There’s more to life than “sustainable mobility”

In his proposal for using low-carbon electricity for electric vehicles in Ontario, Jatin Nathwani writes, “Ontario’s [electricity] requirements vary from day to day with a peak demand of about 26,000 MW, dropping to about half that at night. Fueling cars on the grid from 10pm to 6am proves a lucrative opportunity to charge several million vehicles” (A winning formula for sustainable mobility, 30 June).

Although this apparent spare grid capacity could undoubtedly meet some of Ontario’s private transportation energy needs, it is necessary to ask whether charging electric vehicles is the best way to address the twin issues of energy security and climate change. Many vehicular journeys are unnecessary, others can be combined into a single trip, and in some cases alternative modes of transportation are available. The same cannot be of space heating—when energy is needed during the heating season, it must be supplied.

According to NRCan’s Office of Energy Efficiency (OEE), in 2005, Ontario’s passenger road transportation (small and large cars and passenger light trucks) consumed slightly over 438 petajoules of gasoline and diesel, while natural gas consumption for space heating in the residential, and commercial and institutional sectors was almost the same, at 430 petajoules. (When water heating is included, natural gas consumption rises to 555 petajoules.)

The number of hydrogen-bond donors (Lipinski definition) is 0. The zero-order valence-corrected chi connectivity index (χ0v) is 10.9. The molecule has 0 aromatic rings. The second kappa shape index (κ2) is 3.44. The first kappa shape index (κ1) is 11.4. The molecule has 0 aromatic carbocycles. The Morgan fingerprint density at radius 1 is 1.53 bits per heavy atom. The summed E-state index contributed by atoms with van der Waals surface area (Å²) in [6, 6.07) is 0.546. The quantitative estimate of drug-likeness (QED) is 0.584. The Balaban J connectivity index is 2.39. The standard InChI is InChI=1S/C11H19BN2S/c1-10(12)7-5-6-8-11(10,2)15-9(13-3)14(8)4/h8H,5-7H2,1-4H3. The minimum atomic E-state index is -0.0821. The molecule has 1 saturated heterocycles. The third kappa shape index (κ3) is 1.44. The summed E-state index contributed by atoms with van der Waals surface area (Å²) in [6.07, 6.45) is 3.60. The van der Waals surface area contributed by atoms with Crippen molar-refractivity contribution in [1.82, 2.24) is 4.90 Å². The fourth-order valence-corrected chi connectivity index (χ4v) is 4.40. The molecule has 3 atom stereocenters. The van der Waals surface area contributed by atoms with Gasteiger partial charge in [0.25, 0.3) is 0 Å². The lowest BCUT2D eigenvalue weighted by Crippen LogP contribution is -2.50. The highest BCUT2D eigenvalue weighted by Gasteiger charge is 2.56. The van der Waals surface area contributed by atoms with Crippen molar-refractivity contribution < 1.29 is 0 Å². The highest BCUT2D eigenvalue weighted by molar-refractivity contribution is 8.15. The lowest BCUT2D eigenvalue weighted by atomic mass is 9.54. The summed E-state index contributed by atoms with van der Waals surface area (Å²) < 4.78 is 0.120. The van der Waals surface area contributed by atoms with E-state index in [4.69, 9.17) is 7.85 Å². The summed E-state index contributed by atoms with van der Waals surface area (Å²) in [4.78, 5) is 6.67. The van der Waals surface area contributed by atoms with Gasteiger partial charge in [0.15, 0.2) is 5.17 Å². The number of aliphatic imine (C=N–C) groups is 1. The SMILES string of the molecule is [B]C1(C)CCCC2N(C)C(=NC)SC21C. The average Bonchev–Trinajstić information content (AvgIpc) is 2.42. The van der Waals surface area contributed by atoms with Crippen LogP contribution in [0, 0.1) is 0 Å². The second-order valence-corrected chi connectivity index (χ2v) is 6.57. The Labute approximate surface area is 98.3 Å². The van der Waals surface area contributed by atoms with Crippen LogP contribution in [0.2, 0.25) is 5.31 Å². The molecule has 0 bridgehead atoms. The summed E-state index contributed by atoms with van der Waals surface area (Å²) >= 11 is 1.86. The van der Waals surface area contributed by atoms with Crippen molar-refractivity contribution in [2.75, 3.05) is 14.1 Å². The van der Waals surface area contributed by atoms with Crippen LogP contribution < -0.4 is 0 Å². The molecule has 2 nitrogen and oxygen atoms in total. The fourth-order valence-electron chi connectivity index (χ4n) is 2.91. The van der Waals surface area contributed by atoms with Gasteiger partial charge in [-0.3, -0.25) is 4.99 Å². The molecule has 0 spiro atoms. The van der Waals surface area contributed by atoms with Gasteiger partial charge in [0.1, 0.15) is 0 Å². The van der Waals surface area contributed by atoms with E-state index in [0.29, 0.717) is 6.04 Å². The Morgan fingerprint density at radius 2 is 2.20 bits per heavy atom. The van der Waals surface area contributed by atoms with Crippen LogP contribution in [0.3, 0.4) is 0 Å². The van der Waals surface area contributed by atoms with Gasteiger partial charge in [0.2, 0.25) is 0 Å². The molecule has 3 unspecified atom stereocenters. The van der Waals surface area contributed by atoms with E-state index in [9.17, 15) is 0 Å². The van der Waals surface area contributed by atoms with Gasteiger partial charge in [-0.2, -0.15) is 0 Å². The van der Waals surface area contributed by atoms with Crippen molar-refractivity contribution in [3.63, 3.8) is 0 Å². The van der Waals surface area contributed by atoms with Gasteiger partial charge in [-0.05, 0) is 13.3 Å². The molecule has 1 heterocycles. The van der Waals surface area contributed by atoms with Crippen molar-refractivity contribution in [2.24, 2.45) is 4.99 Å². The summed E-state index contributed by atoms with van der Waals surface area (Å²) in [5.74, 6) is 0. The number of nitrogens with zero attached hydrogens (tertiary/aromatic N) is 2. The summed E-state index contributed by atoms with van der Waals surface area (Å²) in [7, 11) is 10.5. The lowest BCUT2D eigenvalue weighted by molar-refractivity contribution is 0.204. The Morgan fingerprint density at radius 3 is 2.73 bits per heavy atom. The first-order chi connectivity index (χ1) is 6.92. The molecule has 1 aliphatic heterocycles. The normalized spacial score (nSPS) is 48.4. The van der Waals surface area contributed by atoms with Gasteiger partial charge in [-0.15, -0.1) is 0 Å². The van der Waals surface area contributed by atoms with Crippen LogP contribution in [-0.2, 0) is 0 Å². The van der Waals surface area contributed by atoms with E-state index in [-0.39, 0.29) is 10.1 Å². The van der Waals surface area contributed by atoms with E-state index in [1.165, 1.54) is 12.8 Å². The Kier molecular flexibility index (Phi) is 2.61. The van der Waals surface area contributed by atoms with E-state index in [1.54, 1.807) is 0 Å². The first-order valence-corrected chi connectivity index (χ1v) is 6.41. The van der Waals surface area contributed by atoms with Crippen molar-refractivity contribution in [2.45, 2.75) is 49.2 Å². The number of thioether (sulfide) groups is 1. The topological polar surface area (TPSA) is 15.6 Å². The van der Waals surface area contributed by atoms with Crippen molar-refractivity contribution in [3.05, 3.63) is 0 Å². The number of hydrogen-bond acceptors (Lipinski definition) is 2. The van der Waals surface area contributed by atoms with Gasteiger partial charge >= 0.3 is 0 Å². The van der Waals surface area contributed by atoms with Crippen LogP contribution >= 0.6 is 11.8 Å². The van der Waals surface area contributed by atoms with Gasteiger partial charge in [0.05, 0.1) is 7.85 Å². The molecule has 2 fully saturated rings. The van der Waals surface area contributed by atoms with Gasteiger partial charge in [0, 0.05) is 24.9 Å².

Natural gas in North America is becoming more expensive, driven in part by the growing demand for “clean” electricity, rising exploration costs, and declining reserve size. The fact that Gazprom has proposed building an LNG facility at Rabaska in Quebec—ostensibly to meet some of Ontario and Quebec’s natural gas needs—is indicative of the changes underway in North America’s natural gas market.

As natural gas supplies become less secure, many people searching for space heating alternatives for their homes or offices will turn to electricity, since in most buildings, supply is simply an outlet away. If a large number of consumers switched to electric baseboards, the results could be disastrous—increasing demand for electricity during the winter months, potentially leading to blackouts. An alternative to baseboards is storage heaters, or more commonly, electric thermal storage (ETS) units, which can be charged during the off-peak and discharged throughout the day. Ontario’s decision to re-meter the province with interval meters will allow time-of-use rate structures to encourage the uptake of ETS systems.

Since ETS units are permanently attached to the grid, they can be charged at any time by intermittent, low-carbon sources of electricity such as wind or solar. The same cannot be said for electric vehicles, as they may not be attached to the grid when intermittent energy is available. Control technology, coupled with interval meters, will allow suppliers of intermittent energy to match supply with demand.

In North America’s headlong rush to maintain its auto-centric lifestyles, it is easy to forget that what is being used to fuel our vehicles often has other uses: corn is also a food and electricity can be a source of heat.

Submitted to Globe and Mail 3 July 2008.